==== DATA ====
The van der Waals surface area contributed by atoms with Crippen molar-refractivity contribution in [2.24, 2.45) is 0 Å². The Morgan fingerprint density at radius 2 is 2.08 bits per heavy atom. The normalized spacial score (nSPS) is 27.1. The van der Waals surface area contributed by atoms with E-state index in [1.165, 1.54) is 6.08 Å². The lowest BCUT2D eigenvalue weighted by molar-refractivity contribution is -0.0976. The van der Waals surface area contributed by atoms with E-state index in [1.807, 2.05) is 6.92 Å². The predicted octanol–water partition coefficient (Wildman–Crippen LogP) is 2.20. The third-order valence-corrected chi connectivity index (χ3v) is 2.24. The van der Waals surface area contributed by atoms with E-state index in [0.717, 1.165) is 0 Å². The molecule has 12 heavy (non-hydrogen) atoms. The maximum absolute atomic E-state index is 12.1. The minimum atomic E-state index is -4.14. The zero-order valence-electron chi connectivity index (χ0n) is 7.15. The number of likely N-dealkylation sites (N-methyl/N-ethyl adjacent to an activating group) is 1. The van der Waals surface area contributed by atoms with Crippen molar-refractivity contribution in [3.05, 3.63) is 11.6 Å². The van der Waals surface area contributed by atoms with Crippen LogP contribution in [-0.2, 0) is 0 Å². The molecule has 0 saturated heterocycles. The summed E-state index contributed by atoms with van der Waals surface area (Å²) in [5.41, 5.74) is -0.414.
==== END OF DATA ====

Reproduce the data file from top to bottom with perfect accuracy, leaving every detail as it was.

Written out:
The van der Waals surface area contributed by atoms with Crippen molar-refractivity contribution in [2.24, 2.45) is 0 Å². The Morgan fingerprint density at radius 2 is 2.08 bits per heavy atom. The normalized spacial score (nSPS) is 27.1. The van der Waals surface area contributed by atoms with E-state index in [1.165, 1.54) is 6.08 Å². The lowest BCUT2D eigenvalue weighted by molar-refractivity contribution is -0.0976. The van der Waals surface area contributed by atoms with E-state index in [1.807, 2.05) is 6.92 Å². The predicted octanol–water partition coefficient (Wildman–Crippen LogP) is 2.20. The third-order valence-corrected chi connectivity index (χ3v) is 2.24. The van der Waals surface area contributed by atoms with E-state index in [0.717, 1.165) is 0 Å². The molecule has 12 heavy (non-hydrogen) atoms. The maximum absolute atomic E-state index is 12.1. The minimum atomic E-state index is -4.14. The zero-order valence-electron chi connectivity index (χ0n) is 7.15. The number of likely N-dealkylation sites (N-methyl/N-ethyl adjacent to an activating group) is 1. The van der Waals surface area contributed by atoms with Crippen molar-refractivity contribution in [3.05, 3.63) is 11.6 Å². The van der Waals surface area contributed by atoms with Crippen LogP contribution in [-0.2, 0) is 0 Å². The molecule has 0 saturated heterocycles. The summed E-state index contributed by atoms with van der Waals surface area (Å²) in [5.41, 5.74) is -0.414.